Building a powerful customer base is the bedrock for any company, and it relies on service delivery, after-sales service and the quality and efficiency of interactions. How your business does these will translate to customer experience, a direct channel to your brand’s reputation.

You can have the best product, but how you deliver around that product will make or break the business, so the support department must form an integral part of all business planning.

Ideally, your business should offer a seamless customer experience that takes the customer through their journey with you without encountering pain points such as having to make repeated contacts, impersonal service, lack of knowledge around products or lack of availability of products or information.

Since customers may want to interact with you across a variety of channels, including self-service, voice, chat, e-mail or social media, you need to make sure you meet customer expectations.

Customers will expect their interactions to be documented and accessible to all customer service agents irrespective of the contact channel used.

So if they call your business and then e-mail afterwards, and this interaction history is associated with their customer profile, this will give the agent the best possible chance of resolving the query quickly and efficiently.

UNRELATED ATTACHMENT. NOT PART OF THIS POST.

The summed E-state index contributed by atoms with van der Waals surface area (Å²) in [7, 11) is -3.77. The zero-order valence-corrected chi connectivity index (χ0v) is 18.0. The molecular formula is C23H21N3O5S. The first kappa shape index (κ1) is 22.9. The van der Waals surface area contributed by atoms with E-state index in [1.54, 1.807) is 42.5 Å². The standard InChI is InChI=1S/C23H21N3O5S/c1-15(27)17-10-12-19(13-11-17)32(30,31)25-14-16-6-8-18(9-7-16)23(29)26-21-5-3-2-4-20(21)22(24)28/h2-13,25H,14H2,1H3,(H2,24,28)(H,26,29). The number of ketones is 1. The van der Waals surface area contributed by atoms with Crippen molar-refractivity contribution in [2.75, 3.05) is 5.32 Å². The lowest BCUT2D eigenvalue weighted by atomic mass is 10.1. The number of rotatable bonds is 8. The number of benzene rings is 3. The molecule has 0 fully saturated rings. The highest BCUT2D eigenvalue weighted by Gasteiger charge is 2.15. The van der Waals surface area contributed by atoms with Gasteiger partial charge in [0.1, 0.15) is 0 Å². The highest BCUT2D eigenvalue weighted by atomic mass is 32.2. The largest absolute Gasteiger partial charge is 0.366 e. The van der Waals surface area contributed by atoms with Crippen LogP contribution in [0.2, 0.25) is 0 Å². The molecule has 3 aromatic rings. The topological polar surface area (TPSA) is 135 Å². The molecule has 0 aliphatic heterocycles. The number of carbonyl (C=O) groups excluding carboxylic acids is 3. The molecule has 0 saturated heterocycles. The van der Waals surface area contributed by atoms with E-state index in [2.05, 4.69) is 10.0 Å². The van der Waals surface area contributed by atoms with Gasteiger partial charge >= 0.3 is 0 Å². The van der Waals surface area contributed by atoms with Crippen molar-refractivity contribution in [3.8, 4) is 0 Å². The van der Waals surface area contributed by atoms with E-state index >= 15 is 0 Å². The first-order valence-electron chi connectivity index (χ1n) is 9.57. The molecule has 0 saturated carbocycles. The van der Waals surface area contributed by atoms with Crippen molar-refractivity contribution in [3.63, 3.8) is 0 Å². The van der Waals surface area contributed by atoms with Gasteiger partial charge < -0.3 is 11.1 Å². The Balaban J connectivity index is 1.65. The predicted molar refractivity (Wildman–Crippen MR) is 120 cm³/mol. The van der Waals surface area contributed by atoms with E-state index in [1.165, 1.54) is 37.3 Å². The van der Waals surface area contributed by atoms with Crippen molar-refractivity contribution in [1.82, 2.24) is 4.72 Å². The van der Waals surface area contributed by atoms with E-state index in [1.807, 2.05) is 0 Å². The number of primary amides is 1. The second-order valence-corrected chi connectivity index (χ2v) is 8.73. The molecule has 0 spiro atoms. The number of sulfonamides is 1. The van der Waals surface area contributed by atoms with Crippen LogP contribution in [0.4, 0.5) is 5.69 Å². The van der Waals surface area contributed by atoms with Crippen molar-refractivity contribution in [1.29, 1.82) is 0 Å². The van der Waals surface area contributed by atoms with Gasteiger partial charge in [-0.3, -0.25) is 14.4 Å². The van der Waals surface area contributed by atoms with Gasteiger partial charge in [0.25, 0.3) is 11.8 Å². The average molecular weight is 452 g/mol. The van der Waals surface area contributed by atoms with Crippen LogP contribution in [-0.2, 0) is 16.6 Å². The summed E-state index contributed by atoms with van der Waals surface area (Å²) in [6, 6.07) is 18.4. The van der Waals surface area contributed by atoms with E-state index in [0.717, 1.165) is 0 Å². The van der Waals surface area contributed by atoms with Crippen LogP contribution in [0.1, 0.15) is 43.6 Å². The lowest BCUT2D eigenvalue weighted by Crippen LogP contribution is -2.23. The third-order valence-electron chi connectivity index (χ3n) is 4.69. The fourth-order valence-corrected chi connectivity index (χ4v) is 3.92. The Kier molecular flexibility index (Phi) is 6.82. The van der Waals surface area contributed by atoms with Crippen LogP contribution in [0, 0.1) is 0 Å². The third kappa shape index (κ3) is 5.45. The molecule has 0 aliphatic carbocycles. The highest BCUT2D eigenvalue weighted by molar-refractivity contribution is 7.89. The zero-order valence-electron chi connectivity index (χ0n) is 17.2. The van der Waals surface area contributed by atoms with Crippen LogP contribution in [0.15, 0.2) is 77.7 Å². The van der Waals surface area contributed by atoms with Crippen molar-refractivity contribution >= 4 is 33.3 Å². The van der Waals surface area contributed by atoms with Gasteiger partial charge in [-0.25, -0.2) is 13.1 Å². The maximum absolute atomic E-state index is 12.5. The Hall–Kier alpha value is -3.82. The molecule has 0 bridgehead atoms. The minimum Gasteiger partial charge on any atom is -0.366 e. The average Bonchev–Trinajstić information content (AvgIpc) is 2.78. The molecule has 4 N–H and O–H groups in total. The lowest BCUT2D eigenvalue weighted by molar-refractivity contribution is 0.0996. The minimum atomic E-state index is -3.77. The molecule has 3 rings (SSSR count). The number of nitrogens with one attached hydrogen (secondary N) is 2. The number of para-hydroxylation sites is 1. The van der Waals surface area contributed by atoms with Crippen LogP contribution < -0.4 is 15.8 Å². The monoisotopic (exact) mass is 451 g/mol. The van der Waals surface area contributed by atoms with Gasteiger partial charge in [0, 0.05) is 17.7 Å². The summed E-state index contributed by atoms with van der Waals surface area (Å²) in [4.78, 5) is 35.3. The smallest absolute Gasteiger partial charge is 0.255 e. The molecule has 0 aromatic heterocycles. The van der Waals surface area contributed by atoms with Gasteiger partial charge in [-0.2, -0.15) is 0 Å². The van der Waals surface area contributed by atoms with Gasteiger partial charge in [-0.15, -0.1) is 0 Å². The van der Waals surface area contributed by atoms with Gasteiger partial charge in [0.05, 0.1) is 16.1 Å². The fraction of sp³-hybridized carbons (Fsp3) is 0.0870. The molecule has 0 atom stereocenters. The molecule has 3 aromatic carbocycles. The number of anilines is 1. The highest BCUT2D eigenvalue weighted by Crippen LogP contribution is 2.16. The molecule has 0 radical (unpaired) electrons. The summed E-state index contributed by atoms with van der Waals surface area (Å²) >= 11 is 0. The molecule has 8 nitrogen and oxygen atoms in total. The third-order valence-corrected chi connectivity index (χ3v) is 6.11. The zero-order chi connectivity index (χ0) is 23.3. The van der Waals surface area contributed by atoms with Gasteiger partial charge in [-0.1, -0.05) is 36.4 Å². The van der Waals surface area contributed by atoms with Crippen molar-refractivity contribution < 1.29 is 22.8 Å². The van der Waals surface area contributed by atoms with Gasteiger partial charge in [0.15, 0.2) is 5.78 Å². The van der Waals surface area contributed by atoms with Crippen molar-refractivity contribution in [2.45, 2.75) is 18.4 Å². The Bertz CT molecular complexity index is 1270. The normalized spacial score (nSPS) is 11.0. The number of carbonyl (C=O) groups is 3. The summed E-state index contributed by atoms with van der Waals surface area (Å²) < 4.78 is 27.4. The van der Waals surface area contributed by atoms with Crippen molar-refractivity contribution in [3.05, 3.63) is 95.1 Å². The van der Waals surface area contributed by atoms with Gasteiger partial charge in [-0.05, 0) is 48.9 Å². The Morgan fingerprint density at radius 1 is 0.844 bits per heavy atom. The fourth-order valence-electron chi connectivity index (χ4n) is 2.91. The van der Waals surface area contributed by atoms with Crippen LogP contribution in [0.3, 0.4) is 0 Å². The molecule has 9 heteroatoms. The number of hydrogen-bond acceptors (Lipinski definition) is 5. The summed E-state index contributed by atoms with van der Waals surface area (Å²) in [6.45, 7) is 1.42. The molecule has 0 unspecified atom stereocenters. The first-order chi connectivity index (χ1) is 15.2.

With this in mind, and with many years of experience in the contact centre industry, we recently developed and released a solution specifically geared towards SMMEs.

It brings the capabilities of a large contact centre to a small contact centre or support department, aiding in the processes that go towards improved customer service. It connects the various elements that go into ensuring customers get what they want, when they want it, and facilitates the tasks your team has, making the business more efficient, too.

Affordability is a focus - so it makes sense to go into a solutions partnership with low upfront costs. Timing, too, is a consideration - your business cannot afford down time while a solution is being rolled out, so it helps if a solution can be up and running quickly.

Hosting some services in the Cloud is an additional way for businesses to keep growing, the Cloud provides immense capacity and can give your company the chance to access big business excellence without the heavy capital outlays.

That said, the solution should be capable of coping with growth as your company develops and demands increase.

These kinds of agile activities will be how SMMEs see the National Development Plan’s forecast come to life.

There’s no perfect formula for success, but all success relies on opportunity and then ensuring the customers who support your brand receive nothing but excellence at every point of contact with you.

Wynand Smit is the chief executive of INOVO, a contact centre business solutions provider.